running his many businesses, Carnegie had become a regular contributor
of articles to numerous serious minded magazines, most notably the Nineteenth
Century, under the editorship of James Knowles, and the North American
Review, whose editor, Lloyd Bryce, oversaw the publication during its
most influential period.
That year, 1886,
Carnegie penned his most radical work to date, entitled Triumphant Democracy.
The work, liberal in its use of statistics to make its arguments, was
an attempt to argue his view that the American republican system of
government was superior to the British monarchical system. It not only
gave an overly-favourable and idealistic view of American progress,
but made some considerable criticism of the British royal family. Most
antagonistic, however, was the cover that depicted amongst other motifs,
an upended royal crown and a broken sceptre. Given these aspects, it
was no surprise that the book was the cause of some considerable controversy
in Great Britain. The book itself was successful. It made many Americans
aware for the first time of their country's economic progress and sold
over 40,000 copies, mostly in the U.S.A.
In 1889, Carnegie
stirred up yet another hornet's nest when an article entitled "Wealth"
appeared in the June issue of the North American Review. After reading
it, Gladstone requested its publication in England, and it appeared
under a new title, "The Gospel of Wealth" in the Pall Mall
Gazette. The article itself was the subject of much discussion. In the
article, the author argued that the life of a wealthy industrialist
such as Carnegie should comprise two parts. The first part was the gathering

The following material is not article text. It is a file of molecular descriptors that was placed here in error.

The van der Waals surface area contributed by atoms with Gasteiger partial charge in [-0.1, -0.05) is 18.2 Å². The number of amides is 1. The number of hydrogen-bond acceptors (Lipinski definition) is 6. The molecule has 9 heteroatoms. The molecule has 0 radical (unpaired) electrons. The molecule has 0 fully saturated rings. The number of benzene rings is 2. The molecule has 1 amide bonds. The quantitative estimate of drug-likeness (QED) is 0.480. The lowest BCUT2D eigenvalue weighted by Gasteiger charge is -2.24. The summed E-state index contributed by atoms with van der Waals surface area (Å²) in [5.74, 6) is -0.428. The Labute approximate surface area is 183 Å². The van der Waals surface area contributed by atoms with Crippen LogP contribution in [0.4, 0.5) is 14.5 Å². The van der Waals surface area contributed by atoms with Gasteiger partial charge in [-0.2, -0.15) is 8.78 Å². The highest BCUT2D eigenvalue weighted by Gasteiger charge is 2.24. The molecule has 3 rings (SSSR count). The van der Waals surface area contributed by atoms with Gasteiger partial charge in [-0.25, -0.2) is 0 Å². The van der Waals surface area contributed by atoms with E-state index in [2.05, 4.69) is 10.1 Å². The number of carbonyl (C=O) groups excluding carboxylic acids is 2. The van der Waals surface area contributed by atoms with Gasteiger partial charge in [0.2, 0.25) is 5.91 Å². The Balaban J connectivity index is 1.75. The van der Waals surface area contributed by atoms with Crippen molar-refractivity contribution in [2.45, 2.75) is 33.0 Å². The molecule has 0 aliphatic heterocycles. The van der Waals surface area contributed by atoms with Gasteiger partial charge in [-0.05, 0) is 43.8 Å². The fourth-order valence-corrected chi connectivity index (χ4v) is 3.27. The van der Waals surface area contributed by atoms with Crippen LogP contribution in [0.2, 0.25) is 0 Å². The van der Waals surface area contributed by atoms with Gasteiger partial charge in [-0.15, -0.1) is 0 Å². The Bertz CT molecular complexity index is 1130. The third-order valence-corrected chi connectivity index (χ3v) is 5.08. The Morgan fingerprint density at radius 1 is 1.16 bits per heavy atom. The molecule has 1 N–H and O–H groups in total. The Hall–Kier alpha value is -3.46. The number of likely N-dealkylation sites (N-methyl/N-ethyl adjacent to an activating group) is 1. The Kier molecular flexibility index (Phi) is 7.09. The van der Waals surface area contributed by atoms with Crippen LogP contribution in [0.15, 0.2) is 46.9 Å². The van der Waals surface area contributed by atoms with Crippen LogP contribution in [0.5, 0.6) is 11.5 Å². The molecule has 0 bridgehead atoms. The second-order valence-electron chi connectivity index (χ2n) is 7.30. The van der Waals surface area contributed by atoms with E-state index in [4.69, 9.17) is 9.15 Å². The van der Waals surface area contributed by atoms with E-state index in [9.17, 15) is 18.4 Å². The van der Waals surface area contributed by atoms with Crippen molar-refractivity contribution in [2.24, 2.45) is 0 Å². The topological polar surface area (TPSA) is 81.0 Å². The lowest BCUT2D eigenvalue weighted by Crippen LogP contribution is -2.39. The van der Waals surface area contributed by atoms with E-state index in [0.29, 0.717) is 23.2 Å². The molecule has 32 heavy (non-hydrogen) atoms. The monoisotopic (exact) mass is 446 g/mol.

and the accumulation of wealth. The second part was to be used for the
subsequent distribution of this wealth to benevolent causes.
Carnegie the industrialist
1885–1900: Building an empire of steel
But all this was only a preliminary to the success attending his development
of the iron and steel industries at Pittsburgh, Pennsylvania. Carnegie
made his fortune in the steel industry, controlling the most extensive
integrated iron and steel operations ever owned by an individual in
the United States. His great innovation was in the cheap and efficient
mass production of steel rails for railroad lines.
In the late 1880s,
Carnegie Steel was the largest manufacturer of pig-iron, steel-rails,
and coke in the world, with a capacity to produce approximately 2,000
tons of pig-metal a day. In 1888, he bought the rival Homestead Steel
Works, which included an extensive plant served by tributary coal and
iron fields, a railway 425 miles long, and a line of lake steamships.
An agglutination of the assets of he and his associates occurred in
1892 with the launching of the Carnegie Steel Company.
By 1889, the U.S.
output of steel exceeded that of the UK, and Andrew Carnegie owned a
large part of it. Carnegie had risen to the heights he had by being
a supreme organizer and judge of men. He had the talent of being able
to surround himself with able and effective men, while, at the same
time, retaining the control and the direction of the enterprise. Carnegie's
businesses were uniquely organised in that his belief in "democratic
principles" found itself interpreted into these businesses. This
did not mean that Carnegie was not in absolute control, however. The
businesses incorporated Carnegie's own version of profit sharing. Carnegie
wanted his employees to have a stake in the business, for he knew that
they would work best if they saw that their own self interest was allied
to the firm's. As a result, men who had started as labourers in some
cases, eventually ended up millionaires. Carnegie also often encouraged